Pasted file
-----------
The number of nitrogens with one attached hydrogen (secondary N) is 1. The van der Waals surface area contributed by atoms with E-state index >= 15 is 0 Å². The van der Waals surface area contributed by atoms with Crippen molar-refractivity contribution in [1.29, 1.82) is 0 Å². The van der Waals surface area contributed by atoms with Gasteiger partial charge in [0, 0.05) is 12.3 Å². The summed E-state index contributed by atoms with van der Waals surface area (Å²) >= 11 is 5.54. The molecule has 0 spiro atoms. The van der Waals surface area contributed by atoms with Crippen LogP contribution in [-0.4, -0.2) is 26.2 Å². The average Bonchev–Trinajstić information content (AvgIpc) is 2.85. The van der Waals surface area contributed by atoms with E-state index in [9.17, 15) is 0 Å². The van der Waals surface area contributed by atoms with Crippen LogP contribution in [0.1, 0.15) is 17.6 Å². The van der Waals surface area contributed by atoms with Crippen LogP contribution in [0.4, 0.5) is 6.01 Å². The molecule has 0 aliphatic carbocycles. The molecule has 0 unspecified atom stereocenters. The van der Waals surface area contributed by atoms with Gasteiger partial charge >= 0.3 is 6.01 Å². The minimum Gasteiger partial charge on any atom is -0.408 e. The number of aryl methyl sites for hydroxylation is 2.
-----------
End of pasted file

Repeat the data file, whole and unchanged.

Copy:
The number of nitrogens with one attached hydrogen (secondary N) is 1. The van der Waals surface area contributed by atoms with E-state index >= 15 is 0 Å². The van der Waals surface area contributed by atoms with Crippen molar-refractivity contribution in [1.29, 1.82) is 0 Å². The van der Waals surface area contributed by atoms with Gasteiger partial charge in [0, 0.05) is 12.3 Å². The summed E-state index contributed by atoms with van der Waals surface area (Å²) >= 11 is 5.54. The molecule has 0 spiro atoms. The van der Waals surface area contributed by atoms with Crippen LogP contribution in [-0.4, -0.2) is 26.2 Å². The average Bonchev–Trinajstić information content (AvgIpc) is 2.85. The van der Waals surface area contributed by atoms with E-state index in [9.17, 15) is 0 Å². The van der Waals surface area contributed by atoms with Crippen LogP contribution in [0.1, 0.15) is 17.6 Å². The van der Waals surface area contributed by atoms with Crippen LogP contribution in [0.4, 0.5) is 6.01 Å². The molecule has 0 aliphatic carbocycles. The molecule has 0 unspecified atom stereocenters. The van der Waals surface area contributed by atoms with Gasteiger partial charge >= 0.3 is 6.01 Å². The minimum Gasteiger partial charge on any atom is -0.408 e. The number of aryl methyl sites for hydroxylation is 2.